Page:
It has come to light that Lord Janner signed a letter on April 9th saying he wanted to remain a peer just the week before he was ruled unfit to face child sex charges
The fact the Labour peer was able to sign the statement has cast doubts on the decision by the Director of Public Prosecutions not to charge him with 22 child sex offences due to the “severity” of his dementia.
Accusations that the peer is being protected by the Establishment are starting to grow after it emerged at least 19 men with dementia have been convicted of child sex offences since 2010 including 10 in the past year.
The MailOnline report;
Abuse campaigners last night angrily questioned why the suspected paedophile was able to remain in the House of Lords if he was too frail to be brought before court.
The Crown Prosecution Service has faced widespread criticism since announcing last week that Janner would escape prosecution over child sex allegations because he has Alzheimer’s disease.
But now it has emerged that the peer was apparently well enough to sign his name in an April 9 note to Lords authorities.
The former Labour MP, 86, claimed more than £100,000 in parliamentary expenses and allowances in the four years after he was diagnosed with dementia in 2009. He has not attended the Lords since detectives raided his North London home in December 2013. Last October he took a formal leave of absence from Parliament, allowing him to resume his duties after giving three months’ notice.
New rules which came into effect last May provide a way for peers to retire permanently while keeping their titles and certain perks. But Janner requested an extension of his leave of absence instead of offering to stand down in the letter sent to a senior Lords official 12 days ago.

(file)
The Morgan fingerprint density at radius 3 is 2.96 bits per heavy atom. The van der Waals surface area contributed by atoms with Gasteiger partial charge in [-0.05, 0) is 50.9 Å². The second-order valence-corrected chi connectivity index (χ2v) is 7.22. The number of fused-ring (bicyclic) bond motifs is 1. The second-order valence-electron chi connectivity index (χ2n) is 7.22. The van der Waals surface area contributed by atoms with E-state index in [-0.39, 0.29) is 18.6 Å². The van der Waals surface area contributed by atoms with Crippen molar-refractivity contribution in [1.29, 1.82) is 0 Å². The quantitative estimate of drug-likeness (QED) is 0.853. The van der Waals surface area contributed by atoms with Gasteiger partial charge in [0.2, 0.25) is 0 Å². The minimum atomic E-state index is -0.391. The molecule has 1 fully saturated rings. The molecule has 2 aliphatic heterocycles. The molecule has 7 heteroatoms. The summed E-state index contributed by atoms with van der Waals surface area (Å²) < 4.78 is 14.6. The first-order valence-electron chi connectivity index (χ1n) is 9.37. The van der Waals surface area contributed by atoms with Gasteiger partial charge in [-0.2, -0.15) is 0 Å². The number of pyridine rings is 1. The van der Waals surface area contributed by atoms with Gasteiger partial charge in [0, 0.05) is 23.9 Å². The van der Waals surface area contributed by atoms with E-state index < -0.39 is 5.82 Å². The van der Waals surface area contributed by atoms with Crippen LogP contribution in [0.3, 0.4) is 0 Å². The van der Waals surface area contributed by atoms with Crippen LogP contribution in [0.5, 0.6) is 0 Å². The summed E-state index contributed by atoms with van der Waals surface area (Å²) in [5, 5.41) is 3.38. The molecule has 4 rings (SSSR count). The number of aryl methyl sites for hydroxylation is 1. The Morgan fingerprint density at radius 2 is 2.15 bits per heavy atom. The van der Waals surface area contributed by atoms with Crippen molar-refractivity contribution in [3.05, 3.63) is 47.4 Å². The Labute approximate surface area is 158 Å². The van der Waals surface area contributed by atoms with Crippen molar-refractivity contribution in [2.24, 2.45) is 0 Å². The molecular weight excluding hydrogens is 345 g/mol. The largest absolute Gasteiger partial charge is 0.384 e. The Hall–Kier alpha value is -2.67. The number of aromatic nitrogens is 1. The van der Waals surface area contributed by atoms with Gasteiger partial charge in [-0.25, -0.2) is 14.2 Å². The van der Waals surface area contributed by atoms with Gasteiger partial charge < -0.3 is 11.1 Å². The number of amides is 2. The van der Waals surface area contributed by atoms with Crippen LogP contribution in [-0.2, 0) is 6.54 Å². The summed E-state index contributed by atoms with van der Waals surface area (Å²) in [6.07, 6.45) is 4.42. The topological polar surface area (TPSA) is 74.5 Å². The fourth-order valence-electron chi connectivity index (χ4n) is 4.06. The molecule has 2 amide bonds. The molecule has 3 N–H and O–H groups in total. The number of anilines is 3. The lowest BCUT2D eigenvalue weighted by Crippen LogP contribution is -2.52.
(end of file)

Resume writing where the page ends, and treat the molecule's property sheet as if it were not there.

A House of Lords spokesman confirmed the alleged paedophile signed the note himself, but could not confirm whether the handwriting below the signature was his.
Simon Danczuk, the Labour politician who exposed the late Liberal MP Cyril Smith’s horrific abuse of boys, said it was not right for Janner to stay in the Lords yet avoid court.
‘If you are putting yourself forward to remain a legislator, then surely you are fit enough to be tested before the law,’ he said.
‘If he has got a leave of absence from the Lords, that implies that he may get well. Why isn’t he retiring? It makes a mockery of it all. He is bringing the House of Lords into disrepute almost single-handedly.’
Pete Saunders, chief executive of the National Association for People Abused in Childhood, added: ‘He couldn’t have signed this letter if he was non compos mentis.
‘But if he isn’t compos mentis, there’s no way he should be anywhere near our legislature. How can they say he’s not fit to stand trial for the most serious of crimes when he himself has argued that age should not be a barrier to prosecuting Nazi war criminals?
‘It stinks of the Establishment covering up and ensuring he doesn’t have to take the stand in public. This is a cover-up, there can be no question about it.’
Janner’s alleged victims have accused him of preying on boys at care homes around his former Leicester West constituency.
He was suspended by Labour after the CPS ruled last Thursday that there was enough evidence to charge him with 22 sexual offences against children dating from 1969 to 1988. But Director of Public Prosecutions Alison Saunders said he would not be prosecuted because his deteriorating dementia means there could be no criminal conviction.
Notable is the fact that Janner himself criticised the Old Bailey jury system for allowing an 86-year-old man with dementia to escape being questioned in 1997 over Nazi atrocities that had taken place in 1941 and 1942.